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Will the new health minister play a name game with the High Court?
It seems the High Court views the problem with a deputy minister as minister as an inherent contradiction to the meta or organizing constitutional principle of reasonability.
A centerpiece of resolving this weekend’s coalition crisis was a new bill that will permit Haredi lawmakers to wield the full authority of a minister even as they only retain the title of deputy minister.

The arrangement was already declared unconstitutional by the High Court of Justice in 2015. So the idea behind altering the Basic Laws on the powers of ministers and deputy ministers this time was to keep the High Court out of the issue.

Will it work? Probably not.

The punch line is that when the High Court vetoed the arrangement whereby Haredim (ultra-Orthodox) used the deputy minister title, but acted as ministers, it did so with a 5-0 vote in a unanimous effort to slam the door on the idea for all time.

Why was the High Court so adamant in its opposition to a custom the government has called “time-honored,” dating back to David Ben-Gurion holding multiple ministry portfolios, but letting deputy ministers run much of the day-to-day operations? It turns out that the tradition of using the deputy minister role as subterfuge is not the only baggage that comes with this issue.

In its 2015 decision, in which the court declared that deputy ministers acting as ministers was unconstitutional, several justices wrote with unusual emotion. They were annoyed that their 2009 “warning shot” to the government telling it not to continue the arrangement had been ignored.

In other words, already by 2009, the High Court had said it was letting the arrangement continue one last time, but that the government would act at its own legal peril if it tried the arrangement again.

In High-Court speak this is as loud a warning as you get.

By 2015, the justices were so miffed at being ignored that they not only vetoed the arrangement, but they also told the government, in advance, that they would not allow then-deputy minister Ya’acov Litzman to even become a regular, lesser deputy minister – lest there be any question about his status.

Of course, the general basis on which the High Court cited its veto in 2015 was the law regulating the powers of ministers. And so Prime Minister Benjamin Netanyahu promised the Haredi parties that he would change the law to formally allow delegating powers to deputy ministers.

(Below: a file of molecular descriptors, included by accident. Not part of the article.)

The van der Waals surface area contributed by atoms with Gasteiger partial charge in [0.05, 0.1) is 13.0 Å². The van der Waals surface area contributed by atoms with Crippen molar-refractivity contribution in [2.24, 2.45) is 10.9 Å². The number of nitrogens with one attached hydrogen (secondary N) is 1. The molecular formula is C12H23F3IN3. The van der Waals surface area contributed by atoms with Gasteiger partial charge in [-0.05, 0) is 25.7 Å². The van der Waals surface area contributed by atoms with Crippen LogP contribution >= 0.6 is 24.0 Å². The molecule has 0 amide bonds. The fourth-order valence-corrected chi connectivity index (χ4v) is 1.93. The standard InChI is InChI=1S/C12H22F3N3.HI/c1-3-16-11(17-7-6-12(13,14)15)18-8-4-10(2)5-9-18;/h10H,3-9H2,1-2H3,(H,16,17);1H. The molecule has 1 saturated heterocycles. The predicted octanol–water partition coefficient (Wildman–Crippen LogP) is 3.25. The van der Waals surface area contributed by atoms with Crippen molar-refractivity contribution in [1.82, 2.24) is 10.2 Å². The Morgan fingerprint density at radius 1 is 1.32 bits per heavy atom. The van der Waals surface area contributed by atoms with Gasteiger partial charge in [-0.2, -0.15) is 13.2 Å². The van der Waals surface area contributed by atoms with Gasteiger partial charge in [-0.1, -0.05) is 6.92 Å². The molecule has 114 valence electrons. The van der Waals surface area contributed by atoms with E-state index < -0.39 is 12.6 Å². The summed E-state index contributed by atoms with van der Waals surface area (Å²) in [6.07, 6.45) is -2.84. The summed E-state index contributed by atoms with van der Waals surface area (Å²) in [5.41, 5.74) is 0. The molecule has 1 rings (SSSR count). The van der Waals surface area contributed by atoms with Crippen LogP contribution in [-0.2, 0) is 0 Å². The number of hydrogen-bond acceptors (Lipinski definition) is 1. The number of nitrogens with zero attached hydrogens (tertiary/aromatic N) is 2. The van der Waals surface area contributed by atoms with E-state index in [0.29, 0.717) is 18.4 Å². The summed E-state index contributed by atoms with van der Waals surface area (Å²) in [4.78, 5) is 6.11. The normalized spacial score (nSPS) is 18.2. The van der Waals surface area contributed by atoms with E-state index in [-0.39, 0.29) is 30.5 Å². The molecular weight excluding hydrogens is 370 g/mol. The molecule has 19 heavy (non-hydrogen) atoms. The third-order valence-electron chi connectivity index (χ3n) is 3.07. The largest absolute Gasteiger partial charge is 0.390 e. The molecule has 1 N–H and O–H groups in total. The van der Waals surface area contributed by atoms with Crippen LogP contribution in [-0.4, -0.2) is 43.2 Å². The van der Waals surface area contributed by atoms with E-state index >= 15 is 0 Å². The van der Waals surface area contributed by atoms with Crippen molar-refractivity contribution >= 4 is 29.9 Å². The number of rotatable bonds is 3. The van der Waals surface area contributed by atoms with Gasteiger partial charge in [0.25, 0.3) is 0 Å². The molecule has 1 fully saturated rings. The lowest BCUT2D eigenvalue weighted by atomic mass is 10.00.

This could mean that the High Court would no longer have a basis on which to take issue with the deputy-minister- as-minister arrangement.

The High Court at the time also seemed especially troubled by the fact that the minister- in-name was Netanyahu, with all of his unique duties as premier.

It is possible the court will be less disturbed by a less preoccupied minister-in-name who, at least theoretically, could attend to the many needs of the Health Ministry better than Netanyahu.

But the High Court also discussed in its opinion the concept of the “public good.”

It framed that issue in terms of the average citizen needing to know who is ultimately responsible for some of the life-and-death issues decided by the Health Ministry.

It seems the High Court views the problem with a deputy minister as minister as an inherent contradiction to the meta or organizing constitutional principle of reasonability.

That means it is unlikely to let the arrangement be implemented even if a new law is passed authorizing the change.

There is still a chance that by the time the issue comes up, the ongoing changes in 2017 and 2018 of moving the court more to the Right, combined with a change to the Basic Law, may lead to a different vote.

But even this is unlikely, as the last vote was 5-0 and included Justices Elyakim Rubinstein and Neal Hendel, both of whom are considered more to the conservative side of the court. In other words, neither judicial liberals nor conservatives like this arrangement.
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